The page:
Tuesday, October 16, 2012

It's All About the Pears!

One of the things that I like about fall is the arrival of pears.  There are over 3,000 varieties of pears grown around the world, but only a few are available in the United States.  Pears are widely available in the fall and winter.  When selecting pears, gently press your thumb at the neck to test for ripeness.  The more the pear gives, the riper it is.  Store pears at room temperature until they reach desired ripeness.  They should be refrigerated to avoid over-ripening.  For more information and fun pear facts, take a look at USA Pears

For years, I only thought of pears as a snack to be eaten right out of hand.  And there is nothing wrong with that.  Recently, I have begun to think of pears as more than a snack.  And why not?  It's a fruit just like apples. Pears can be used in numerous ways, to make pear sauce - think applesauce.  They can be made into pies and tarts.  They are also wonderful roasted or simmered in honey.  For more pear recipes, check out Saveur magazine website.

One of my favorite ways to cook pears is stovetop in honey and a bay leaf.  I serve this with Greek yogurt, but ice cream would be a good accompaniment.

Pears with Honey, Bay and Greek Yogurt

Serves 6.

cup sliced almonds or pistachios
3 firm Bosc pears
cup honey
3 bay leaves
2 Tablespoons amaretto, optional
1½ cups Greek yogurt

1.  Preheat oven to 375°F.  Place nuts on a rimmed baking sheet and toast in the oven until fragrant and lightly browned, about 5 minutes.  Pour onto plate and cool.  (This can be done a head of time.)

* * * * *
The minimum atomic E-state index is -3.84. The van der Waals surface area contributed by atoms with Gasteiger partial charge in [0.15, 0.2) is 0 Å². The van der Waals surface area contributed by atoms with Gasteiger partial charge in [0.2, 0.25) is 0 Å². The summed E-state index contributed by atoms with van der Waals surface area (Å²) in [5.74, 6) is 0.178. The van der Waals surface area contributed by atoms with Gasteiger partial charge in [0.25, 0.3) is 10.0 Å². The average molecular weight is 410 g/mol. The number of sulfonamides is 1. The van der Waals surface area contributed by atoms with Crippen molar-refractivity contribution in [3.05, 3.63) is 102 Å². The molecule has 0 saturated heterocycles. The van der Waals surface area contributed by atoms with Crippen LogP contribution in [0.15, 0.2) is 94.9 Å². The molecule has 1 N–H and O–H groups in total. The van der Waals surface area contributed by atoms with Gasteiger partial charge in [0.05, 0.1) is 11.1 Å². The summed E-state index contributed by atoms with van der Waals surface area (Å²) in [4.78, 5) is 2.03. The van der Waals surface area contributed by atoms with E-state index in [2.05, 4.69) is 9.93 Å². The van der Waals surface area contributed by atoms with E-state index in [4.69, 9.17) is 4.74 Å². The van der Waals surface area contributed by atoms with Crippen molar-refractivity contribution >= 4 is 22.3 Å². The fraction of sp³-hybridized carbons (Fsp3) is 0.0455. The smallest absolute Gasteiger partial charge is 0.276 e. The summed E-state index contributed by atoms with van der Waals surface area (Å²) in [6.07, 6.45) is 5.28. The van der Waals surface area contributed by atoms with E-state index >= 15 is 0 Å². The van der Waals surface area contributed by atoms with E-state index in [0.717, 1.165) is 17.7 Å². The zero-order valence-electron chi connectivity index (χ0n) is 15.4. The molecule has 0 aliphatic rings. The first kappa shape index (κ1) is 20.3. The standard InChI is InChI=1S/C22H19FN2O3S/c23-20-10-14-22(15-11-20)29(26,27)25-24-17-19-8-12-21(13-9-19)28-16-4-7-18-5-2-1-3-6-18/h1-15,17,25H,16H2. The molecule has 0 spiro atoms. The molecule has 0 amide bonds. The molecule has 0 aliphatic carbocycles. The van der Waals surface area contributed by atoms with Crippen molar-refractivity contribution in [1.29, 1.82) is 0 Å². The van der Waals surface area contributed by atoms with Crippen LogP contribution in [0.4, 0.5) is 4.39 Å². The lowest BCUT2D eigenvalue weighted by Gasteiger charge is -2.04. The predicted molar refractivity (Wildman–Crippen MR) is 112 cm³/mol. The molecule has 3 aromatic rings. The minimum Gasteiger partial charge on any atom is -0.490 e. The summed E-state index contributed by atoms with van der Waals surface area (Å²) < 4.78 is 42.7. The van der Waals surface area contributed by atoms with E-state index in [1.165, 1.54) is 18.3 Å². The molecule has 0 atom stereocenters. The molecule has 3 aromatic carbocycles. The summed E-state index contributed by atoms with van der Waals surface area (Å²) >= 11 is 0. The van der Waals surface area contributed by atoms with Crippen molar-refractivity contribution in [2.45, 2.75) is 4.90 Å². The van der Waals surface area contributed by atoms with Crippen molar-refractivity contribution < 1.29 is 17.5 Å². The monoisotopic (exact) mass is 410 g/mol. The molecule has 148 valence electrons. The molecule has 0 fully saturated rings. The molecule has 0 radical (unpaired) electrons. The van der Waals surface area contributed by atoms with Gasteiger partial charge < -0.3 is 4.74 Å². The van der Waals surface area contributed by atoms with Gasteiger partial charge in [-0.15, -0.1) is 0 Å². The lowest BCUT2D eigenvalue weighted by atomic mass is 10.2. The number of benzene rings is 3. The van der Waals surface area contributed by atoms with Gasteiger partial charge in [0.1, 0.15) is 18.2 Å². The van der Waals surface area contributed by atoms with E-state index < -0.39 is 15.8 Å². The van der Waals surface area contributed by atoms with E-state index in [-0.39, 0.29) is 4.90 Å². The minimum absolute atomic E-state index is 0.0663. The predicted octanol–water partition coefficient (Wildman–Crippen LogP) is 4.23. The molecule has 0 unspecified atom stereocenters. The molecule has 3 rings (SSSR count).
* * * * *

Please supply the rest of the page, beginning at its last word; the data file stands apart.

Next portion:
2.  Halve the pears, lengthwise.  Cut out the fibrous sections connecting the stems to the cores.  Using a melon baller or paring knife, scoop out the cores.

3.  In a large skillet over low heat, combine honey and bay leaves.  Bring to a simmer.  Continue to cook until honey bubbles.  Remove from heat.

4.  Carefully place pear halves, cut side down, in skillet.  Cover and continue to cook for about 10 minutes.  Using a long handled spoon, gently turn the pears over and baste with the honey mixture.  Drizzle amaretto, if using, into the honey mixture.  Continue to cook, uncovered, until pears are golden brown and a paring knife slips easily into the centers, about 6 to 8 minutes. 

5.  In a bowl, stir the yogurt until smooth.  To serve, place each pear half in a bowl, dollop with the yogurt and sprinkle with nuts.  Dizzle with the honey mixture and serve.


  1. Hi Georgia,
    Thank you for posting the Pears with Honey, Bay and Greek Yogurt recipe.
    I’ve been looking for this recipe since forever! LOL.
    I’d like to invite you to submit the pictures of your Pears with Honey, Bay and Greek Yogurt to http://www.foodporn.net so other chefs can make the same creation.
    You know it’s fun to make others hungry.
    Can’t wait for your recipe.

  2. This recipe looks great and I’m definitely going to try it. 

  3. Thanks for your comments. I will take a look at the foodporn site. I hope you make this recipe. I love hearing from people that read my blog.

  4. I have also begun to think of “pears” as more than a snack because it is just like an apple. Pears can be used in numerous ways - to make pear sauce, pies and tarts. You can also wonderfully roast them or simmer them in honey.

    Mainly plant based products are a rich source of nutrients that are really helpful for good health. An example of a great company creating these types of products is
    Sheffa Foods – you can Google them and take a look at their product line, they taste great too!